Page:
Should all American taxpayers be forced to pay for religious schools? Make no mistake: that is exactly the question before us, and it grows more urgent as each day passes.
Earlier this week, the Associated Press reported that “more states than ever before have considered school vouchers this year.” The AP said 30 legislatures have weighed voucher bills in 2011, compared to only nine in 2010. In addition, 28 states have considered tax breaks for private school tuition, essentially a “backdoor” form of vouchers.
The AP says at least six legislatures have passed voucher or tax credit bills so far. The Alliance for School Choice is crowing about the “unprecedented” new or expanded programs in Indiana, Ohio and other states.
What’s going on? It’s nothing less than an all-out war on church-state separation and the public school system. Right-wing political forces and sectarian pressure groups hate public education, and they are determined to divert public resources – my tax dollars and yours – to sectarian and other private schools.
Observers say the voucher crusade is caused in part by changes in the political complexion of state legislatures.
"I think that there's long been an interest among Republican legislators, but this year is the first time they've gained so many seats in so many states and gained majorities," Josh Cunningham of the National Conference of State Legislatures told the AP. "There was a window of opportunity to get these bills passed. It was kind of the perfect timing."
But the onslaught is also caused in part by a behind-the-scenes campaign by wealthy anti-public-school foundations and their political front groups. They are waging a relentless campaign to “privatize” education in America.
Those of us who support public schools and church-state separation must fight this conflict on many fronts. State legislatures and Congress are important, of course. But the courts are a second critical battleground.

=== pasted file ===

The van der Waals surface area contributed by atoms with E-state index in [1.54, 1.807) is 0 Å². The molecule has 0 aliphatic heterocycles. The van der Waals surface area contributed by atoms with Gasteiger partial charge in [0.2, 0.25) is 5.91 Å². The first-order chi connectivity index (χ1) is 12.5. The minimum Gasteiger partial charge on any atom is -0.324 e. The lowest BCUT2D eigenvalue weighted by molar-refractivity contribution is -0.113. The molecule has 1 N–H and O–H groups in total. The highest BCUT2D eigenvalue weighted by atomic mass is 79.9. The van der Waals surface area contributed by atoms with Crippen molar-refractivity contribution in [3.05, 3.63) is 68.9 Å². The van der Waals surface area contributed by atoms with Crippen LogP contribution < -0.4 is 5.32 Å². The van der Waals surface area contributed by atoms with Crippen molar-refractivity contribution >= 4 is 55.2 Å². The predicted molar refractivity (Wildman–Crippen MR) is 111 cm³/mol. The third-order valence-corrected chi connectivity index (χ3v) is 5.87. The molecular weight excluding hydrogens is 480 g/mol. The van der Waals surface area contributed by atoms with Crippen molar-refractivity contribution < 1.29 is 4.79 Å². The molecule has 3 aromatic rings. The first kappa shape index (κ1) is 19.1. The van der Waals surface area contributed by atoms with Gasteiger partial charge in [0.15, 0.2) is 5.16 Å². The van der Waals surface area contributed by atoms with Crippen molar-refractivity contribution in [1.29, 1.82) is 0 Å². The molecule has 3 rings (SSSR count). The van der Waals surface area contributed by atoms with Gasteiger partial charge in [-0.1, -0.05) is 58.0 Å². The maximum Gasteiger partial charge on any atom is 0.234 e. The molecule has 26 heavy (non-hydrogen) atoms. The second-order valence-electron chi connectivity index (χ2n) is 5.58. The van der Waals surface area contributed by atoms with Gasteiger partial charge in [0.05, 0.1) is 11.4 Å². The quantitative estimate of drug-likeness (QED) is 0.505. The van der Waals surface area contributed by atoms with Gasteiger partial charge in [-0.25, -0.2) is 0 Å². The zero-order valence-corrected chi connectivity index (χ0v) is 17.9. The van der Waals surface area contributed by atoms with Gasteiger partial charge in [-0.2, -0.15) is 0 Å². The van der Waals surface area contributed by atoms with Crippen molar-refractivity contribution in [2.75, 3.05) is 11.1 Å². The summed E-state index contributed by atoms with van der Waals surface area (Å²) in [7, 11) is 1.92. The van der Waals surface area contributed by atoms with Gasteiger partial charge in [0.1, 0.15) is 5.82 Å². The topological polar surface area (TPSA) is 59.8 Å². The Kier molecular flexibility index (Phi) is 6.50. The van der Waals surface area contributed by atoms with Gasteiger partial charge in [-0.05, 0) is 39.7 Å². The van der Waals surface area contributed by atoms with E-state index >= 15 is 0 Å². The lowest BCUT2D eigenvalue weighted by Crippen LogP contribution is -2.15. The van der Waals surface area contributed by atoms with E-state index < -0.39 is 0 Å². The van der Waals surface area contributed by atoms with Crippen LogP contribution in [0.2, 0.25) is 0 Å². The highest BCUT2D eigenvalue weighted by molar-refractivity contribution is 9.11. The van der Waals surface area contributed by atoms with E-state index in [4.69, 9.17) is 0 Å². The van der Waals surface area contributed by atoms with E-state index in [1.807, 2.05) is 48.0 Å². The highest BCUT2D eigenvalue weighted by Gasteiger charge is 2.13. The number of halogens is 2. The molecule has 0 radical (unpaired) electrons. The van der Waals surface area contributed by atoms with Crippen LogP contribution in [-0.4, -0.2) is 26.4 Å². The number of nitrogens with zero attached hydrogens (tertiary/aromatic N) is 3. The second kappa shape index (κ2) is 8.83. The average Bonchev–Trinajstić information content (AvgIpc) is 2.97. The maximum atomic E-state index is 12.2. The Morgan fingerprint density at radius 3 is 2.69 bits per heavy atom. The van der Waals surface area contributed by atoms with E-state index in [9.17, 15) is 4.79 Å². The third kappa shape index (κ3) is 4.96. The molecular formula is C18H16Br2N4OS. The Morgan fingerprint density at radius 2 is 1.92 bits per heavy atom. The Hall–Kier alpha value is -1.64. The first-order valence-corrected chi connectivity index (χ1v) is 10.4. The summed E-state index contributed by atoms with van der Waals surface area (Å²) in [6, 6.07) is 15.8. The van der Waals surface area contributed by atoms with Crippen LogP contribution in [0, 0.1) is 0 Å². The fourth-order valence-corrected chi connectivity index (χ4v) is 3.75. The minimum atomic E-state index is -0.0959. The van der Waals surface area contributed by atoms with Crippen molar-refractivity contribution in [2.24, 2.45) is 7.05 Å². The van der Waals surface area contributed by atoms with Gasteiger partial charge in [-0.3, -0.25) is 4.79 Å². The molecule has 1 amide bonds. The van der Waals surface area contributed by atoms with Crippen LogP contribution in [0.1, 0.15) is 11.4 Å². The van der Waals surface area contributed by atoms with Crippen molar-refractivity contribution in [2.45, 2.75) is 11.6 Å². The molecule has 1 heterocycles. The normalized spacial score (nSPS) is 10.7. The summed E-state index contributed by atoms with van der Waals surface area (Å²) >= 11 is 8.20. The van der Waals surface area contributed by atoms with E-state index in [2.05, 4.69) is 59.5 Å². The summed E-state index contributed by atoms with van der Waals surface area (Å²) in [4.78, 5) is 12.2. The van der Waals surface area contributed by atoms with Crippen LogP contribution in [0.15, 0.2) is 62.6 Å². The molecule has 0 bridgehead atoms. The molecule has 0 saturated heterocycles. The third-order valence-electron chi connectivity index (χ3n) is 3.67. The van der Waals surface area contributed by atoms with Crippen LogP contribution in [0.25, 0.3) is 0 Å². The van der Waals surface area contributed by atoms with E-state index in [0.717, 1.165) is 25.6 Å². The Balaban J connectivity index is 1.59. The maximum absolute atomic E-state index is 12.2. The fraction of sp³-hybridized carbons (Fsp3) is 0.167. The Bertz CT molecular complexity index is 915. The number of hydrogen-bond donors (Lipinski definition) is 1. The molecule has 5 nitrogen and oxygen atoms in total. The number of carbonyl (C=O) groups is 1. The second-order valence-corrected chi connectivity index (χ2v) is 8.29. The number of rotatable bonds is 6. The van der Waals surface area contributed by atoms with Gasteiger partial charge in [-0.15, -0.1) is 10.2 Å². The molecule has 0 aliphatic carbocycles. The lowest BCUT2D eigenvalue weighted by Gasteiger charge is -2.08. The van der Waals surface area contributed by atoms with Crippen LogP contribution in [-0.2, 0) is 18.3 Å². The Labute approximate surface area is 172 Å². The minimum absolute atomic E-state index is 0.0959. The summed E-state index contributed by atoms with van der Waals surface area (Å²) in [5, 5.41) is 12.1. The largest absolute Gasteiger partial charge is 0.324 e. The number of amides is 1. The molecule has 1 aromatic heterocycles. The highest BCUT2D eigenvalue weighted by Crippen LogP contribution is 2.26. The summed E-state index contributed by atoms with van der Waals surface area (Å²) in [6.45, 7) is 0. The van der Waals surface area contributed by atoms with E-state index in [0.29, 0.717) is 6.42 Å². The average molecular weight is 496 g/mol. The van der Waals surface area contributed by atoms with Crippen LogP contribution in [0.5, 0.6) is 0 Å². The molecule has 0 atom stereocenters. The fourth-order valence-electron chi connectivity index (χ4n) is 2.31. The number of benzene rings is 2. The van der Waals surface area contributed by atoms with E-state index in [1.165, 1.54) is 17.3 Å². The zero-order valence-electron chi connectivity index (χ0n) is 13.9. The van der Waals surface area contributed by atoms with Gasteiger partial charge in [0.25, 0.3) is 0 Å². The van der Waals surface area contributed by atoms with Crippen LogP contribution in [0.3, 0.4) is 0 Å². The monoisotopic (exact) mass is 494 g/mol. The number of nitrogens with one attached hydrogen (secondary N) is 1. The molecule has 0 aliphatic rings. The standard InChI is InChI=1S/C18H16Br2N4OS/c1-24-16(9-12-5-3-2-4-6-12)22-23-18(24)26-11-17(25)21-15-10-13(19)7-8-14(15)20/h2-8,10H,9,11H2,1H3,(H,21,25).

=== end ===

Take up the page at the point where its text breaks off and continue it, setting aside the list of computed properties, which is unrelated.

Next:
This week, Denver District Judge Michael Martinez heard three days of testimony in a lawsuit over a voucher plan pushed by the Douglas County School District. This “experimental” program would allow up to 500 students to enroll in religious and other private schools using $4,575 each in taxpayer dollars.
Americans United and allied groups brought the Larue v. Colorado Board of Education challenge, and we are hopeful that Judge Martinez will block implementation of the Douglas County scheme when he rules next week.
The religious schools signed up to benefit from the voucher subsidies make no secret of their sectarian character. Front Range Christian School , for example, states that “our standard of truth is in Scripture, which we believe to be the inspired and infallible Word of God. If teaching materials or information are in conflict with that standard, the Bible will always take precedence.”
Other participants are just as blunt. Southeast Christian School calls itself “unashamedly creationist” and states that it seeks “to provide a place where the values of the Bible are given authority.” Shepherd of the Hills Lutheran School materials state that its students will “hear about Jesus Christ, their Savior, in personal ways throughout the school day and throughout the curriculum – EVERY DAY.” Valor Christian High School’s application states that the “Bible is the foundation for all our programs.”
Religious schools are free to take this approach to education, but no taxpayer should be forced to subsidize sectarian instruction of this sort. As Thomas Jefferson put it in his Virginia Statute for Religious Freedom, “[T]o compel a man to furnish contributions of money for the propagation of opinions
which he disbelieves, is sinful and tyrannical.”